Bond Begins In America

8th May 2017

Dr. No debuted in the USA on this day in 1963

MI6 logo By MI6 Staff
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The world of the box-office was very different over 50 years ago. Whereas today a new release may need to top $50m to claim the 'number one film in America' title for a given week, back in the early 1960s, anything over $2m would probably land you in the top spot. Just before James Bond launched in the USA, the top-performing film of the year so far was Alfred Hitchcock's 'The Birds' which scooped $2.9m in its opening weekend. It would hold the highest grossing weekend record for the rest of 1963, although it only had the #1 spot for one week.

'Dr. No' had its US premiere on May 8th, 1963, when Dick Van Dyke's musical comedy 'Bye Bye Birdie' had ruled the box-office for four weeks straight. 007's debut smashed straight in with $2.67m in its opening weekend despite only being released initially in 450 cinemas in Midwest and Southwest regions. Moviegoers would see how Bond defeated Dr. No's plans to interfere with the US space program launching rockets from Cape Canaveral. In some fortuitous timing, the very next week NASA launched its Mercury 9 mission from Cape Canaveral on May 15th.

Dr No USA half sheet
USA half-sheet poster

The film held on to the #1 spot for a further two frames with $2.37m and $2.19m weekends. It would lose the top slot in its fourth weekend to Paul Newman's Western outing 'Hud.' Bond did all of this without the major markets of New York City and Los Angeles, who did not see 'Dr. No' open until May 29th. And for the latter market, Bond was lumped as a double-feature with United Artists's other new release 'The Young and The Brave.'

Some of the American press were not that welcoming to 007, despite Sean Connery and Terence Young crisscrossing the country on a nationwide publicity tour in the months running up to the US release. Time magazine's review slammed James Bond's cinematic incarnation as "a great big hairy marshmallow" who "almost always manages to seem slightly silly."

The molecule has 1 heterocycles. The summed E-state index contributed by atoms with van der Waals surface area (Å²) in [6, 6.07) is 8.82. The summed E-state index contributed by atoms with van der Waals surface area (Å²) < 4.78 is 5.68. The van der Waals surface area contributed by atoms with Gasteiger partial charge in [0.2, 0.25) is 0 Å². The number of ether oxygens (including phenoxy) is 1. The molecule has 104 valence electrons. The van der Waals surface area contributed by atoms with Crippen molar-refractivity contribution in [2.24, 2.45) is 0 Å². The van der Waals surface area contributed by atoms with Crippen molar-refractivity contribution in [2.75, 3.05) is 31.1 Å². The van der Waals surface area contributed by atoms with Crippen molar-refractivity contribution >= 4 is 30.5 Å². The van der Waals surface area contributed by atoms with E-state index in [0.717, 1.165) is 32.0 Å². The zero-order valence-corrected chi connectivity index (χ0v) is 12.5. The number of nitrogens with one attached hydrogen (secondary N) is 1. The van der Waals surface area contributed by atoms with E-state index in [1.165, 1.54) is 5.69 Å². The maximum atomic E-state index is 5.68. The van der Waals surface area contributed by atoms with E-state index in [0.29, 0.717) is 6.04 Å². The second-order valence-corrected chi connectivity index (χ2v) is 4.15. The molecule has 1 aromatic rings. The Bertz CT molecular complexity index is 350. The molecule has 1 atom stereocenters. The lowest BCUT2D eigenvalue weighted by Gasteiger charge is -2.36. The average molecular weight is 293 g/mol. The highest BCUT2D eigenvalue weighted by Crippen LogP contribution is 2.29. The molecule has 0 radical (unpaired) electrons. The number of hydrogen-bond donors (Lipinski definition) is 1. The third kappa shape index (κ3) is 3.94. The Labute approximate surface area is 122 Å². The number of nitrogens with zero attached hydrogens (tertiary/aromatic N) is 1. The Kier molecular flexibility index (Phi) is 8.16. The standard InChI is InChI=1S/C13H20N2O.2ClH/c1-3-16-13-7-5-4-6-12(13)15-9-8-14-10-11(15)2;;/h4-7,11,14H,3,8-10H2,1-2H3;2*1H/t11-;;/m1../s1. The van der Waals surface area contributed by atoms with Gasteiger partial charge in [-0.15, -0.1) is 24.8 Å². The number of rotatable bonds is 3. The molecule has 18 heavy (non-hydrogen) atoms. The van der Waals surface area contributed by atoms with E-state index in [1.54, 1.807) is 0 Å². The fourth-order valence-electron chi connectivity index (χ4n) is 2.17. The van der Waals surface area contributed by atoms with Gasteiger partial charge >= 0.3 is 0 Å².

Quite clearly they did not understand Ian Fleming's use of brands and streak of 'snobbery' when they criticised: "The man is an appliance snob - doesn't really mind if he shoots the wrong bloke so long as he shoots him with the right gun (8.5 oz. Beretta .25); wouldn't be caught dead, when he skindives after a killer, in anything but the very latest scuba suit."


Sean Connery in Hollywood in March 1963 as part of the publicity tour

The general public could not have disagreed more. Over the course of 1963, 'Dr. No' earned an impressive $16.1m at the US box-office, and proved to be one of the most profitable ventures for United Artists given its budget of only $1.1m. 'Dr. No' finished 1963 as the #9 highest-grossing film in the country. 'Dr. No' would go on to earn even more in 1964 when it was re-released alongside 'From Russia With Love' and 'Goldfinger' that both opened in the same year in the US.

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